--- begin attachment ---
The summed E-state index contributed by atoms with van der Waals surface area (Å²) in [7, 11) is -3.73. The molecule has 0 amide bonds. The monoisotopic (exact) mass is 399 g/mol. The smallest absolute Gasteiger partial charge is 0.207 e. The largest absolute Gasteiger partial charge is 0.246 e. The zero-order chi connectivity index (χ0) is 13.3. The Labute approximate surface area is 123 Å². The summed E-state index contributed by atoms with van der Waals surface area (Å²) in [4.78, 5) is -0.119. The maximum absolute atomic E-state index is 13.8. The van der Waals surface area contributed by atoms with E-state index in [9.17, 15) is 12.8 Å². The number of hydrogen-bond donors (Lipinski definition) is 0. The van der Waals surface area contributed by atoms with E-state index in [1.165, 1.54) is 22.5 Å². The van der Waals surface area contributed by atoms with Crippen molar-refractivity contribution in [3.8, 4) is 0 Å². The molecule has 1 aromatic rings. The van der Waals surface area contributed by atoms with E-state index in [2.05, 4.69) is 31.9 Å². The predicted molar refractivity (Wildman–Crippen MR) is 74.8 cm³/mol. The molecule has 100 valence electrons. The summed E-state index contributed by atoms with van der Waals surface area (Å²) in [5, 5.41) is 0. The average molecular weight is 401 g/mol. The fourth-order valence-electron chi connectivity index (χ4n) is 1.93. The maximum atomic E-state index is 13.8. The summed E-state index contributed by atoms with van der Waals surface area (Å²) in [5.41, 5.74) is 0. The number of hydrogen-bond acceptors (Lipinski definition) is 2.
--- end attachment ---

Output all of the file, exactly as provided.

The summed E-state index contributed by atoms with van der Waals surface area (Å²) in [7, 11) is -3.73. The molecule has 0 amide bonds. The monoisotopic (exact) mass is 399 g/mol. The smallest absolute Gasteiger partial charge is 0.207 e. The largest absolute Gasteiger partial charge is 0.246 e. The zero-order chi connectivity index (χ0) is 13.3. The Labute approximate surface area is 123 Å². The summed E-state index contributed by atoms with van der Waals surface area (Å²) in [4.78, 5) is -0.119. The maximum absolute atomic E-state index is 13.8. The van der Waals surface area contributed by atoms with E-state index in [9.17, 15) is 12.8 Å². The number of hydrogen-bond donors (Lipinski definition) is 0. The van der Waals surface area contributed by atoms with E-state index in [1.165, 1.54) is 22.5 Å². The van der Waals surface area contributed by atoms with Crippen molar-refractivity contribution in [3.8, 4) is 0 Å². The molecule has 1 aromatic rings. The van der Waals surface area contributed by atoms with E-state index in [2.05, 4.69) is 31.9 Å². The predicted molar refractivity (Wildman–Crippen MR) is 74.8 cm³/mol. The molecule has 100 valence electrons. The summed E-state index contributed by atoms with van der Waals surface area (Å²) in [5, 5.41) is 0. The average molecular weight is 401 g/mol. The fourth-order valence-electron chi connectivity index (χ4n) is 1.93. The maximum atomic E-state index is 13.8. The summed E-state index contributed by atoms with van der Waals surface area (Å²) in [5.41, 5.74) is 0. The number of hydrogen-bond acceptors (Lipinski definition) is 2.